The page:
Competition for business among Fannie Mae lenders is heating up now that Wachovia, GMAC Commercial Mortgage Corp. and other large financial institutions have begun to enter the low-interest loan program in an effort to boost origination volumes. GMAC, which didn't become a major DUS lender until 2001, and Wachovia, which is finalizing the purchase of two delegated underwriting and servicing (DUS) lenders, are poised to challenge the perennial Fannie Mae lending powerhouses.
“The trend of larger financial institutions buying DUS lenders is going to continue,” says Peter Donovan, CEO of Boston-based Berkshire Mortgage Finance, the No. 1 DUS lender in 2002. As a result, a power shift is taking shape among DUS lenders, the group of 27 financial institutions authorized to originate Fannie Mae loans.
Horsham, Pa.-based GMAC is projecting $3 billion in Fannie Mae originations in 2004, which places the company in a position to threaten Fannie Mae lending leaders Berkshire Mortgage and Calabasas Hills, Calif.-based ARCS Commercial Mortgage Co. (see chart). Wachovia is expected to complete the acquisition of DUS lenders Lend Lease Mortgage Capital and AMI Capital Inc. by the end of the fourth quarter. Meanwhile, New York-based Credit Suisse First Boston is in the process of finalizing the purchase of New Orleans-based Investment Property Mortgage. Already, Washington Mutual and Prudential Mortgage Capital Co. are among the top five DUS lenders after bolstering their DUS lending programs in the past few years.
The new players aren't participating in the DUS business solely to increase lending volumes. They also view the program as an opportunity to provide customers more comprehensive financing packages. For instance, Charlotte, N.C.-based Wachovia will be able to offer its customers construction and mezzanine loans that, upon stabilization, convert into lower-interest Fannie Mae loans. Because Fannie Mae is a government-sponsored enterprise, DUS lenders can provide loans with lower interest rates than competitors.
|Lender||Production in 2002|
|1. Berkshire Mortgage Finance||$2.4 billion|
|2. ARCS Commercial Mortgage Co.||$2.2 billion|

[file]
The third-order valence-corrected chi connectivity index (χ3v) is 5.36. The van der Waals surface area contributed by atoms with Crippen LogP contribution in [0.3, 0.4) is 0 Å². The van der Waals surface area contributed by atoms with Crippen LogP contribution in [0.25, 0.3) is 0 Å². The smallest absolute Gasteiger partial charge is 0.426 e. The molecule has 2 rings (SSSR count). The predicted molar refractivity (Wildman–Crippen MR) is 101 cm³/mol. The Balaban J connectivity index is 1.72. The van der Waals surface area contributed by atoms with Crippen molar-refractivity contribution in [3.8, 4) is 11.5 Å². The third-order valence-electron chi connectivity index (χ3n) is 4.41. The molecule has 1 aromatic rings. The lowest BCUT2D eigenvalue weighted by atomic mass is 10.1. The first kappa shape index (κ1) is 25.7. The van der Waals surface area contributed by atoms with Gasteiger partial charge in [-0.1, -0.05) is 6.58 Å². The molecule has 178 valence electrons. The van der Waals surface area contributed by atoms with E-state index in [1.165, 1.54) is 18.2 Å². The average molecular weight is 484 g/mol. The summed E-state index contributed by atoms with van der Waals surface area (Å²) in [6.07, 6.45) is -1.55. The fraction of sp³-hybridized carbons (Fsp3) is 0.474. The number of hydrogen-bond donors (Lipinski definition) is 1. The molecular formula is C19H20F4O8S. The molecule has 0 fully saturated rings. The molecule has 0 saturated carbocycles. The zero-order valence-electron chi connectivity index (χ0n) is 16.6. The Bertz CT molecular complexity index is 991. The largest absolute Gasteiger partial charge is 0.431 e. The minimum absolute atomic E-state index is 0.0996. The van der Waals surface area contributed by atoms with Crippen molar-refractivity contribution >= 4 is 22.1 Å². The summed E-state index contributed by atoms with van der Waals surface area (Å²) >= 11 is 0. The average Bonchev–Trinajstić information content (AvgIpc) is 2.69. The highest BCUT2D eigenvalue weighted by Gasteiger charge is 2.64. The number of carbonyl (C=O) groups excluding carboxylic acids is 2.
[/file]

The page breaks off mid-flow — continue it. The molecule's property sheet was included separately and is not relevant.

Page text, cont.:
|3. GMAC Commercial Mortgage Corp.||$1.4 billion|
|Source: Company Info|
“It would be crazy for us to ignore what is clearly a very strong financial vehicle [Fannie Mae],” says Bill Green, a managing director of real estate capital markets at Wachovia. “We want to provide more capital options.”
The 10 biggest DUS lenders already account for about 70% of Fannie Mae loan production, says Donovan, and two new capital requirements may make it tougher for smaller lenders to compete. Responding to heightened Congressional scrutiny of its finances, on Jan. 1 Fannie Mae will increase the amount that private lenders must hold in reserve from 45 basis points per loan to 70 basis points per loan, says Donovan, who served on the Fannie Mae committee that adopted the rule. Lenders will have four years to raise the additional 25 basis points, or $25,000 on a $10 million loan.
At the same time, a new risk-sharing formula for institutional lenders — financial institutions that are state or federally regulated — will make it more affordable for these financial institutions to participate in the DUS program. Under the risk-sharing formula Fannie Mae approved earlier this year, institutional investors are required to set aside 150 basis points, or 1.5%, of each loan, compared with 400 basis points, or 4% of the total loan, which was the amount formerly required under federal law.
Despite the entrance of several new lending giants to the DUS business, veteran players in the Fannie Mae program are playing down the competitive threat. Howard Levine, president and CEO of ARCS, contends that big lenders are at a disadvantage. “Frankly, I'm not at all concerned about the large financial institutions putting the sophisticated mortgage bankers out of business,” says Levine. “The culture at large financial institutions typically is much slower, the process is slower and the decision-making is slower.”